If the prevalent faith in one’s country was essentially an arm of the state — run by the same people who ran the country’s version of the IRS — would that really inspire people to identify and ardently practice that particular faith? Speaking as somebody who is religious, I can think of little that would put me off regular churchgoing than to have my beloved church become an arm of the grubby state.

  • flenser · March 3, 2009 at 10:16 am

    This site bills itself as the “secular right”.

    It is certainly “secular”, if secular now means hostle to religion. But “right”? I’ve never noticed any real interest in a “right wing” sensibility here.

    So what is the point of this blog, other than to allow some god haters to scratch their itch?

    I don’t mean that as a snarky question. I’d really like to know. There are some reasonably intelligent people associated with this blog, and what they are associating themselves with is not a flattering reflection on the secular right.

  • flenser · March 3, 2009 at 10:26 am

    Just a reminder, this is from the sites mission statement.

    “We believe that conservative principles and policies need not be grounded in a specific set of supernatural claims.”

    Well, that’s wonderful. But it might be useful if the contributers to this site could sometimes post something about these “conservative principles and policies” they claim to be concerned with.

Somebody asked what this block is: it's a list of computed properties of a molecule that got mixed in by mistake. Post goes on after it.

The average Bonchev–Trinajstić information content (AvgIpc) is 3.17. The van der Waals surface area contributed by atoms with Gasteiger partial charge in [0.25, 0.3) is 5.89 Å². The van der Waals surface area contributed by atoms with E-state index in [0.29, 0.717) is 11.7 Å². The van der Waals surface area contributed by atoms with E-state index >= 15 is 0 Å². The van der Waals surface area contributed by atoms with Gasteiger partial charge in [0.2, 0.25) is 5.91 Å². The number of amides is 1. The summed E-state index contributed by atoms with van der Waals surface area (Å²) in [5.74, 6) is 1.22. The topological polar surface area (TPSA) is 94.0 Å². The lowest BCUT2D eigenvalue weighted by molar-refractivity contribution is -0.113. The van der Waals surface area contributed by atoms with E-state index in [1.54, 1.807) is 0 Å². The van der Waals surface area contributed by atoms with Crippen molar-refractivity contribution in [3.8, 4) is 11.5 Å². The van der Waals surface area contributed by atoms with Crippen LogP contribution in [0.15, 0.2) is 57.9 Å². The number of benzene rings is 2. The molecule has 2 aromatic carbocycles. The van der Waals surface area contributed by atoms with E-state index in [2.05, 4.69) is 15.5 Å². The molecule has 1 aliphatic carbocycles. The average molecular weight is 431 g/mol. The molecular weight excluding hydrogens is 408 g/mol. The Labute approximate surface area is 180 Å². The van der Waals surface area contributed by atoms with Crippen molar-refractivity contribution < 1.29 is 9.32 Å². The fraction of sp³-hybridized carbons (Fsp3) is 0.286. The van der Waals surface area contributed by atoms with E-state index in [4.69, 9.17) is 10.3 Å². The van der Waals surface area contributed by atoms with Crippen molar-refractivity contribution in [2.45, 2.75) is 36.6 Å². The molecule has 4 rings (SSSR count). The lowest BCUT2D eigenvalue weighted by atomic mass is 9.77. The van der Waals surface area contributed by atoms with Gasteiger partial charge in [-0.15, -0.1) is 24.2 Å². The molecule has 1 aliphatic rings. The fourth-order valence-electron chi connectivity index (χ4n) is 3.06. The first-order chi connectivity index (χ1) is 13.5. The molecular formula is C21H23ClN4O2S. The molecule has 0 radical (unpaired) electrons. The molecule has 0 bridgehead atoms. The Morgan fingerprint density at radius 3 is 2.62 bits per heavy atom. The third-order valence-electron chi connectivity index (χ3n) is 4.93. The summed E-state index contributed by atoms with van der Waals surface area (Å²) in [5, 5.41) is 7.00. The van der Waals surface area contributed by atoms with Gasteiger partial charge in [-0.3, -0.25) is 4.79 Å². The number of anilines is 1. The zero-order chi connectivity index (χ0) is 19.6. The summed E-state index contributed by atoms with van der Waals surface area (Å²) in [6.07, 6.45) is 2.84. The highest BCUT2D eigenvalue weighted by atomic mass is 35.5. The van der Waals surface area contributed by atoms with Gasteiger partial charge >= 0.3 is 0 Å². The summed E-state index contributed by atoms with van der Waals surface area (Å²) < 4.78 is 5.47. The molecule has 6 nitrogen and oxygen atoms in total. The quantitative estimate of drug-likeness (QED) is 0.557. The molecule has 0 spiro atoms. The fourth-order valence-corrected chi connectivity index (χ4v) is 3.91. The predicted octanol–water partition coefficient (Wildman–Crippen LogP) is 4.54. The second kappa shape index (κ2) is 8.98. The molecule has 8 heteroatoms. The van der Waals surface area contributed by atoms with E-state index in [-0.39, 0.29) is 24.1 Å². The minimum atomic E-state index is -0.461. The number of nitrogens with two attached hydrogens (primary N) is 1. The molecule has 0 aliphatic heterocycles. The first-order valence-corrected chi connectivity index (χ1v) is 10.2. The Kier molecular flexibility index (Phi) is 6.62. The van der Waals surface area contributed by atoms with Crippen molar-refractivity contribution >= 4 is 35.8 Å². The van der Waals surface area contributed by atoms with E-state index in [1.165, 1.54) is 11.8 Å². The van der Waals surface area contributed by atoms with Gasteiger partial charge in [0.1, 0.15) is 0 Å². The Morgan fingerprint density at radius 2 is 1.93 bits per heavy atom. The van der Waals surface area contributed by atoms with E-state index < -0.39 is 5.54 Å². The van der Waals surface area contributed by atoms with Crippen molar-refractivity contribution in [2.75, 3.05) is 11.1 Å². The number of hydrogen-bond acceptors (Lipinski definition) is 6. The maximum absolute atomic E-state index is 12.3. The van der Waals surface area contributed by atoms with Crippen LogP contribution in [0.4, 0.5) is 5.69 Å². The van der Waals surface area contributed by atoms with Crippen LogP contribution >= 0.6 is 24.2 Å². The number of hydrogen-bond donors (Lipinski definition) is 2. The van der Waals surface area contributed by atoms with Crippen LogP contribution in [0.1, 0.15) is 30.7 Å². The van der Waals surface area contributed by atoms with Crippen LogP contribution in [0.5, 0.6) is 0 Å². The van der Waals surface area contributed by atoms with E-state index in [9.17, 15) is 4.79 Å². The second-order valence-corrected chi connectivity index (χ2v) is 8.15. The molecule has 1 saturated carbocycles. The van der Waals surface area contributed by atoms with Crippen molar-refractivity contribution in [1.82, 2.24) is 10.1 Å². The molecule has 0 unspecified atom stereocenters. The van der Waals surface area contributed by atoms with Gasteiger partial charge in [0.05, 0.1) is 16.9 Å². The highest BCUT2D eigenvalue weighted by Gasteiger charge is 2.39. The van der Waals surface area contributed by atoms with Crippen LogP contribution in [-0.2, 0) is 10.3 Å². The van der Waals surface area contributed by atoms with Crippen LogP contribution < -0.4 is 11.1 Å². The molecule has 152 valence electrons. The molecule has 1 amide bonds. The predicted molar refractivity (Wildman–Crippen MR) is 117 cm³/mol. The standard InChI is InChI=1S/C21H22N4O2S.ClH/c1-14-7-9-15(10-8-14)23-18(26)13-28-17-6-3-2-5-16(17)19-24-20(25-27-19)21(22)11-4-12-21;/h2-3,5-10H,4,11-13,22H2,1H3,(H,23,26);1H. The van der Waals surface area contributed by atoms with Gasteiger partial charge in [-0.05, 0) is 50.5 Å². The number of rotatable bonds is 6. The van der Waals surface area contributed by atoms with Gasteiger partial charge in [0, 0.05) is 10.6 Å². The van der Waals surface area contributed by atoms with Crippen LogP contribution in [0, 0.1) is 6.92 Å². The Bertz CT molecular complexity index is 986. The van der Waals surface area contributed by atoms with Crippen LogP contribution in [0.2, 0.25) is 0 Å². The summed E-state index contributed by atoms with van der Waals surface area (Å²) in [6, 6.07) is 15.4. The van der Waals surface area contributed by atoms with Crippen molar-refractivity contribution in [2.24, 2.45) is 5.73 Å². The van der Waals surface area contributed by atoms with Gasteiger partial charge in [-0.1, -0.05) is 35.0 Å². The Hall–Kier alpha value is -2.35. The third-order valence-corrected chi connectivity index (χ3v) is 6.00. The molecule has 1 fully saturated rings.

If you want to set up a “Why Belief In God Is Stupid” website, that’s fine. But as a person on the right I take issue with this site using the term “right” in its name. It’s not concerned with conservative principles at all.

  • Jeeves · March 3, 2009 at 11:57 am

    @flenser

    If you want to set up a “Why Belief In God Is Stupid” website, that’s fine. But as a person on the right I take issue with this site using the term “right” in its name. It’s not concerned with conservative principles at all.

    Are you from the domain name police? The positioning of “Secular” before “Right” should have given you some hint that chewing over conservative principles might not be paramount. Commenters of your ilk always make me wonder why you bother to come here. It’s not like there’s a dearth of conservative principles being discussed on the web.

  • mikespeir · March 3, 2009 at 12:13 pm

    I agree with Jeeves. We’re at least as “secular” here as we are “right.” And, for me anyway, secular trumps right. Secular, to me, is a lot more rational. If I have to choose between rational and right (i.e. conservative), I’m going with rational.

  • mikespeir · March 4, 2009 at 5:09 am

    Oh…my….

    Well, let’s just move along, shall we?

  • Grant Canyon · March 4, 2009 at 6:23 am

    @mikespeir